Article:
Quantized vortices

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Quantized vortices

A type of flow pattern exhibited by superfluids, such as liquid 4He below 2.17 K (-455.76°F). The term vortex designates the familiar whirlpool pattern where the fluid moves circularly around a central line and the velocity diminishes inversely proportionally to the distance from the center. The strength of a vortex is determined by the circulation, which is the line integral of the velocity around any path enclosing the central line. See Vortex

A superfluid is believed to be characterized by a macroscopic (that is, large-scale) quantum-mechanical wave function &psgr;. This wave function locks the superfluid into a coherent state. Since the velocity around the vortex increases without limit as the center is approached, the superfluid density and thus &psgr; must vanish at the center in order to avoid an infinite energy. Thus the central core of the vortex marks the zeros, or nodal lines, in the macroscopic wave function. See Quantum mechanics

Quantized vortex lines are usually produced by rotating a vessel containing superfluid helium. At very low rotation speeds, no vortices exist: the superfluid remains at rest while the vessel rotates. At a certain speed the first vortex appears and corresponds to the first excited rotational state of the system. If the container continues to accelerate, additional quantized vortices will appear. At any given speed the vortices form a regular array which rotates with the vessel.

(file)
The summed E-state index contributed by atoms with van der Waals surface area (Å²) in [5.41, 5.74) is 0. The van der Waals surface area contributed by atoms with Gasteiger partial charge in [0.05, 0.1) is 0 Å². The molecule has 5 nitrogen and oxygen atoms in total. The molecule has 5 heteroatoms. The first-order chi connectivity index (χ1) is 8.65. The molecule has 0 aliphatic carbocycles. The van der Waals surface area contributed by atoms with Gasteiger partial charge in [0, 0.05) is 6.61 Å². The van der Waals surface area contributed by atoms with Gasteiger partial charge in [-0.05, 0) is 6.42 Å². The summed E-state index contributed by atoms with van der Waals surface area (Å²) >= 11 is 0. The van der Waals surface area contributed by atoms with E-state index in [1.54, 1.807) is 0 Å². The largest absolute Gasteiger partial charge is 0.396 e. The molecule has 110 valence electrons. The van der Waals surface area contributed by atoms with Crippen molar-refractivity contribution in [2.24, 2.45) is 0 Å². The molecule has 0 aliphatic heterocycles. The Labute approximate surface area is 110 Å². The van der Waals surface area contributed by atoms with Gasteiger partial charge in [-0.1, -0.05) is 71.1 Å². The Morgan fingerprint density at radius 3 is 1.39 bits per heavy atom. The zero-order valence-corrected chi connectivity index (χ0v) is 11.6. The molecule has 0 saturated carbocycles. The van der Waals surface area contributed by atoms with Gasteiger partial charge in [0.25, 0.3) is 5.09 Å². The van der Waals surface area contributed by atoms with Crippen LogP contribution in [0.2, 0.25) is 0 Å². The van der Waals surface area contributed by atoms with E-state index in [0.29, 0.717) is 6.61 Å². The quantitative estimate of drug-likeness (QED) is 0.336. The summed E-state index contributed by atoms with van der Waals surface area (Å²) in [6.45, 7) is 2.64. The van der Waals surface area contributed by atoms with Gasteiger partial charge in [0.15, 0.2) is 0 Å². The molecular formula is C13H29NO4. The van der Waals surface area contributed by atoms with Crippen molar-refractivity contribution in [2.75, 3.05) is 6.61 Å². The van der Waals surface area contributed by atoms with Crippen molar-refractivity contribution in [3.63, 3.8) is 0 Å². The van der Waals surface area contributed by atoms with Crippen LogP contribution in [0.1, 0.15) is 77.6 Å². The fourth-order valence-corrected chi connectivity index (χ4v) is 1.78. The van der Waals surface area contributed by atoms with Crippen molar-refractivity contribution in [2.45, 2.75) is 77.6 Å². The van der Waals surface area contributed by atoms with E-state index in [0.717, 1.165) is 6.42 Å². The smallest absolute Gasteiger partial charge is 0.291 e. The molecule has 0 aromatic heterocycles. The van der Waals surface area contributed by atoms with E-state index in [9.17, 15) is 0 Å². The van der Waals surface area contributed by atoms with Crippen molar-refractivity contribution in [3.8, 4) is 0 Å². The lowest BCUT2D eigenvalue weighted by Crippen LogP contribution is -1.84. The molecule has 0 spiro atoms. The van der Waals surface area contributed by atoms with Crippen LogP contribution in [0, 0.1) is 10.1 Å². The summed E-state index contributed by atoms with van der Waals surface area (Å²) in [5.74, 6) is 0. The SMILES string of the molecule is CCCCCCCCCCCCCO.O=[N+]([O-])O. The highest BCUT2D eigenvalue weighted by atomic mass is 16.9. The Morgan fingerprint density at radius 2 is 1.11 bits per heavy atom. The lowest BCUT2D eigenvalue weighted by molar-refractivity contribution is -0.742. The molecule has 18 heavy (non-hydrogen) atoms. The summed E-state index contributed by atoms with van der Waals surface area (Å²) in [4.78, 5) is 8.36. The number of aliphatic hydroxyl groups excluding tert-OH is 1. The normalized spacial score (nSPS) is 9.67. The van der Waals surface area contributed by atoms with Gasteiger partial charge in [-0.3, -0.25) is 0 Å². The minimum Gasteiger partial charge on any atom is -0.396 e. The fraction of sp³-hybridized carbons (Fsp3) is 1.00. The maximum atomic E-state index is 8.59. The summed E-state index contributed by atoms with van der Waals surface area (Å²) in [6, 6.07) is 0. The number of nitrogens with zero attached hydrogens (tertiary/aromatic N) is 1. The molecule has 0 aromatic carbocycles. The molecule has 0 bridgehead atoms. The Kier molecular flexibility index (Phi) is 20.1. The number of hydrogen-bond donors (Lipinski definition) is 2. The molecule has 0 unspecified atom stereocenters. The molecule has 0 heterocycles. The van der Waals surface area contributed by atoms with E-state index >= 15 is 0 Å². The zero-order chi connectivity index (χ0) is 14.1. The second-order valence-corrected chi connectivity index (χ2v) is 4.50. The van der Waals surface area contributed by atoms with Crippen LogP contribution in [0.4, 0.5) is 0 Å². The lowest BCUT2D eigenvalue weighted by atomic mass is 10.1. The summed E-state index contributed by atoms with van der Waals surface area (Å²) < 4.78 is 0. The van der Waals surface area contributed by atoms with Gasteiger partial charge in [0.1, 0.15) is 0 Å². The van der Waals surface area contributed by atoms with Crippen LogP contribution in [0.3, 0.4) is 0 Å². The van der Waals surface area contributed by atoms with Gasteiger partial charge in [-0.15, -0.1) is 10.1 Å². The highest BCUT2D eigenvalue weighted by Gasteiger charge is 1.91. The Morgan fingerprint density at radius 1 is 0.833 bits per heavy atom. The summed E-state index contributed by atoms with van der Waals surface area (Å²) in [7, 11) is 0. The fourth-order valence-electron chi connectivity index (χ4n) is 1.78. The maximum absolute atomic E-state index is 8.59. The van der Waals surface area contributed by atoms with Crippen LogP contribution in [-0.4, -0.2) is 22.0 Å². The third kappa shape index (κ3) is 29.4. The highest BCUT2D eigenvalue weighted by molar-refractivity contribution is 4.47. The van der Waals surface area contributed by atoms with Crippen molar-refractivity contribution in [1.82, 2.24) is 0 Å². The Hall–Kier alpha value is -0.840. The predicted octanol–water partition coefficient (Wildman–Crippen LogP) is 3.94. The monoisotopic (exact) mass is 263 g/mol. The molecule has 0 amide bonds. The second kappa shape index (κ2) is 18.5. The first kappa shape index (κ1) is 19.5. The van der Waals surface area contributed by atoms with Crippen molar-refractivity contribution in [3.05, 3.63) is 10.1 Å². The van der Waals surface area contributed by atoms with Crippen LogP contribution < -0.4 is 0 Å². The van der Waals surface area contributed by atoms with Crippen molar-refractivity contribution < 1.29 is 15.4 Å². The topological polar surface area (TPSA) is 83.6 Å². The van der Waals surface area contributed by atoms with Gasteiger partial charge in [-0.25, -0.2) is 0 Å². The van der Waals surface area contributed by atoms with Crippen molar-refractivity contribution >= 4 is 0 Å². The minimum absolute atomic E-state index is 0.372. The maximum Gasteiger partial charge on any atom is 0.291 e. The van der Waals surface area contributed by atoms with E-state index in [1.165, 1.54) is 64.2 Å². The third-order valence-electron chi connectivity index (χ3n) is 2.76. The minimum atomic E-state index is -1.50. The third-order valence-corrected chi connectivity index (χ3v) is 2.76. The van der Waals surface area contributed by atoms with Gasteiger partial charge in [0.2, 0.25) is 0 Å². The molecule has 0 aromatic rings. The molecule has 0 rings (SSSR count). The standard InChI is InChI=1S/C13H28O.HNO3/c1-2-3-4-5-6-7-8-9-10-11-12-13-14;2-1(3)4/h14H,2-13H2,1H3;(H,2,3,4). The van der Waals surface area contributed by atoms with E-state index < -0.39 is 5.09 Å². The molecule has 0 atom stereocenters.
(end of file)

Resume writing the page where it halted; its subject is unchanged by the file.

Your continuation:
Quantized vortex lines were first detected in the mid-1950s by their influences on superfluid thermal waves traveling across the lines. In the late 1950s it was discovered that electrons in liquid helium form tiny charged bubbles which can become trapped on the vortex core but can move quite freely along the line. These electron bubbles (often referred to as ions) have been one of the most useful probes of quantized vortices. Researchers have been able to use ions to detect single quantized vortex lines. In one experiment the trapped ions are pulled out at the top of the vortex lines, accelerated, and focused onto a phosphor screen. The pattern of light thus produced on the phosphor is a map of the position of the vortices where they contact the liquid meniscus (see illustration). See Liquid helium, Superfluidity

Stationary configurations of vortices which appear when a cylindrical container of superfluid 4 He is rotated about its axisenlarge picture
Stationary configurations of vortices which appear when a cylindrical container of superfluid 4He is rotated about its axis
References in periodicals archive ?
In this study, the BEC images did indeed show the presence of quantized vortices.
Because it can be shown using standard definition of Hubble law that redshift quantization implies quantized distance between galaxies in the same cluster, then one could say that this equation of quantized distance (11) is a result of topological quantized vortices (9) in astrophysical scale [5]; and it agrees with Gross-Pitaevskii (quantum phion condensate) description of CMB spectrum [1].
Now it is clear from (15) that quantized vortices could be formed by different source of flux.
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2 Quantization of celestial systems and topological quantized vortices
It is worth noting here, because vortices could be defined as elementary objects in the form of stable topological excitations [4], then equation (6) could be interpreted as Bohr-Sommerfeld-type quantization from topological quantized vortices.
Their argument was based on propagation torsion model for quantized vortices [23].